China's first space observatory has just detected mysterious deep space signals while searching for dark matter. The DAMPE (Dark Matter Particle Explorer) satellite, which was launched in 2015, aims to find the elusive "cosmic ghost" – dark matter. The invisible dark matter particles are widely considered by scientists to make up around five-sixths of the universe.
DAMPE's primary instrument, which is a stack of narrow, crisscrossed detector strips, has been designed to spot the antimatter particles, electrons and positrons, emitted by cosmic rays. So far, the Chinese satellite has observed around 1.5 million cosmic rays above a certain energy threshold - around 10 trillion electron volts.
Scientists have previously expected to observe a smooth curve when looking at the electrons and positrons pairs. However, DAMPE found an unusual spectral break in the curve and a strange spike, which may be the first hint of an evidence of dark matter.
"It may be evidence of dark matter," but the break in the curve "may be from some other cosmic ray source," astrophysicist Chang Jin, DAMPE's chief scientist and vice director of the Purple Mountain Observatory (PMO) of the Chinese Academy of Sciences (CAS) said, Science Magazine reported.
"This is the first time a space experiment has reported the detailed and precise electron and positron spectrum up to about 5 TeV. In this energy range, we found some unexpected and interesting features. We have detected a spectral break at 0.9 TeV and a possible spike at 1.4 TeV," Chang said, Xinhua reported.
"We never expected such signals," Chang said.
"The spike is very unusual," Fan Yizhong, deputy chief designer of the scientific application system of DAMPE was quoted as saying. "The signals might have originated from either dark matter or pulsars. Even if they were from pulsars, it would be quite a strange astrophysical phenomenon that nobody had known before."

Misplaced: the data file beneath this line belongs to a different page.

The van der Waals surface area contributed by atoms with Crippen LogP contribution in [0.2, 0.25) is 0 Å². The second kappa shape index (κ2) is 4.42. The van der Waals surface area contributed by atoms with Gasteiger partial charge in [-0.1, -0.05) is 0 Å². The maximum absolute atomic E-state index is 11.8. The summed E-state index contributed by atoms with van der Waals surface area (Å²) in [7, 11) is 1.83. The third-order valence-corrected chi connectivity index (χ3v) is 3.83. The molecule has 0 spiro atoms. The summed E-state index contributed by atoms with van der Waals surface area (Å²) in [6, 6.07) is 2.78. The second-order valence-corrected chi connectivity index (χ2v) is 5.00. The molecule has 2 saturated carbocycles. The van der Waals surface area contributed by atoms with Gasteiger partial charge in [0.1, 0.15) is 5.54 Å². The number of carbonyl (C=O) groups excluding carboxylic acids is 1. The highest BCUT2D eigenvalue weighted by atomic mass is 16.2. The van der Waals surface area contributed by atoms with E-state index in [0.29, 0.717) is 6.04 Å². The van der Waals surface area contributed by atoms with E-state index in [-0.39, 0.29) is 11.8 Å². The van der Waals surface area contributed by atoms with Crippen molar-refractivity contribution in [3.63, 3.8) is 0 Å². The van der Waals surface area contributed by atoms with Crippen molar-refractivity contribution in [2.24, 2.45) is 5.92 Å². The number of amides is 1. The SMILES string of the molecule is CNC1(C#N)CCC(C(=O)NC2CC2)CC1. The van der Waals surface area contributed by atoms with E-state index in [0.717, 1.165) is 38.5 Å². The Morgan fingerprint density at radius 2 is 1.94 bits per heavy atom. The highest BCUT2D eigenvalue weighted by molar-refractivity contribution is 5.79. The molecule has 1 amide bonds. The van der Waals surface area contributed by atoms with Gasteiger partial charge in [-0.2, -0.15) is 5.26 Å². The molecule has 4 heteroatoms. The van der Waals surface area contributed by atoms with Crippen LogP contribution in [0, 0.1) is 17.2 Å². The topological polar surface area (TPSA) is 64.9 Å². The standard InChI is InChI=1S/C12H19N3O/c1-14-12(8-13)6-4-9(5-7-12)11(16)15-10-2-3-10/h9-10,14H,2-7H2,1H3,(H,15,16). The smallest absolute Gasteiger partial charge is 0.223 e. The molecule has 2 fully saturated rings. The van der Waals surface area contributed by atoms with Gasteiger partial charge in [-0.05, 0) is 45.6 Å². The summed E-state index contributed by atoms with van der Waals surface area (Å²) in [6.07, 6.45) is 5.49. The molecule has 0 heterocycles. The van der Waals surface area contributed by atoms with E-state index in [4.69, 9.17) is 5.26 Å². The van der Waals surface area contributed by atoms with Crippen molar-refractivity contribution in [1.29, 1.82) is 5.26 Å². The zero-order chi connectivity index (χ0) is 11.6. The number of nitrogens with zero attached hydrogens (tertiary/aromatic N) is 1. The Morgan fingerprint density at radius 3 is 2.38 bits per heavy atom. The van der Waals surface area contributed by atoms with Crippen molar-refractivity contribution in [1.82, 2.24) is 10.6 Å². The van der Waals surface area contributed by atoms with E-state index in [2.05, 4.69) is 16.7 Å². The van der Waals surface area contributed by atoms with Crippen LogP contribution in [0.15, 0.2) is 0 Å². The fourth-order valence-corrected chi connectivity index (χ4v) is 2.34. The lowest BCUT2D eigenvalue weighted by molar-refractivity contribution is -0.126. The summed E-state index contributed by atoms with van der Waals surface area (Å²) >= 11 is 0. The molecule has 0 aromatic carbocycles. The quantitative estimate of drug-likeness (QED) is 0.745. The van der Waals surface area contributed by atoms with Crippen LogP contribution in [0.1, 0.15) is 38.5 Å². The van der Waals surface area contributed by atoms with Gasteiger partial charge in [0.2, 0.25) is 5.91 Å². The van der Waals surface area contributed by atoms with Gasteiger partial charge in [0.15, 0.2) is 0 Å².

DAMPE is reportedly nicknamed Wukong after the mythical Monkey King Sun Wukong. Space.com reported that the literal translation of the the word Wukong can also mean "understanding the void", thus highlighting the satellite's mission to hunt for dark matter.
The satellite is expected to detect over 10 billion cosmic rays over a projected lifetime of around five years. In comparison, previous space experiments analysing comsic rays have only been able to observe energies up to 2 trillion electron volts, while other ground-based telescope arrays measured energies up to about 5 trillion electron volts, Space.com reported.
"DAMPE has opened a new window for observing the high-energy universe, unveiling new physical phenomena beyond our current understanding," Chang said. "Our data may inspire some new ideas in particle physics and astrophysics."
Although scientists are still unsure as to the likely causes of the observed spectral break, the new observations may pave the way for new theories in particle physics.
"These measurements will inform our understanding of cosmic ray acceleration [and] will tell us about the physical processes in shocks around supernova and the physics of pulsars," David Spergel, an astrophysicist at Princeton University told Science Magazine.
The findings of the new study have been published in the journal Nature.